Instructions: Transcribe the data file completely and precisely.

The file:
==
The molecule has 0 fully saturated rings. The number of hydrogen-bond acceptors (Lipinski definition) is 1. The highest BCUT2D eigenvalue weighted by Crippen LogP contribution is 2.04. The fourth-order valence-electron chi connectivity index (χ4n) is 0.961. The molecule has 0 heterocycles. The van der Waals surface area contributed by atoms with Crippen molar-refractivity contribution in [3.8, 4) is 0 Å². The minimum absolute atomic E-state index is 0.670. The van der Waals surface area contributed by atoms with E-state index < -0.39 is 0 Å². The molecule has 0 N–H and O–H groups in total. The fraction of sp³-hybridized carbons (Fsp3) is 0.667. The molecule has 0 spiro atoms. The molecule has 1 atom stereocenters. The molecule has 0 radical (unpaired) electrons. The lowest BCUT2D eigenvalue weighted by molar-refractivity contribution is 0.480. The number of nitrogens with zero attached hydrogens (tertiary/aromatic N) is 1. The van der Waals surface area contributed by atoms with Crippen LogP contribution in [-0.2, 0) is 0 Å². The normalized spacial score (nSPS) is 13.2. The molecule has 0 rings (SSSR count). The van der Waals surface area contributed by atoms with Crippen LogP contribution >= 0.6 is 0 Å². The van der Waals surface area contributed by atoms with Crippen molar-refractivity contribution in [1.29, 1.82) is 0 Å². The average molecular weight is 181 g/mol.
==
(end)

The molecule has 0 fully saturated rings. The number of hydrogen-bond acceptors (Lipinski definition) is 1. The highest BCUT2D eigenvalue weighted by Crippen LogP contribution is 2.04. The fourth-order valence-electron chi connectivity index (χ4n) is 0.961. The molecule has 0 heterocycles. The van der Waals surface area contributed by atoms with Crippen molar-refractivity contribution in [3.8, 4) is 0 Å². The minimum absolute atomic E-state index is 0.670. The van der Waals surface area contributed by atoms with E-state index < -0.39 is 0 Å². The molecule has 0 N–H and O–H groups in total. The fraction of sp³-hybridized carbons (Fsp3) is 0.667. The molecule has 0 spiro atoms. The molecule has 1 atom stereocenters. The molecule has 0 radical (unpaired) electrons. The lowest BCUT2D eigenvalue weighted by molar-refractivity contribution is 0.480. The number of nitrogens with zero attached hydrogens (tertiary/aromatic N) is 1. The van der Waals surface area contributed by atoms with Crippen LogP contribution in [-0.2, 0) is 0 Å². The normalized spacial score (nSPS) is 13.2. The molecule has 0 rings (SSSR count). The van der Waals surface area contributed by atoms with Crippen LogP contribution >= 0.6 is 0 Å². The van der Waals surface area contributed by atoms with Crippen molar-refractivity contribution in [1.29, 1.82) is 0 Å². The average molecular weight is 181 g/mol.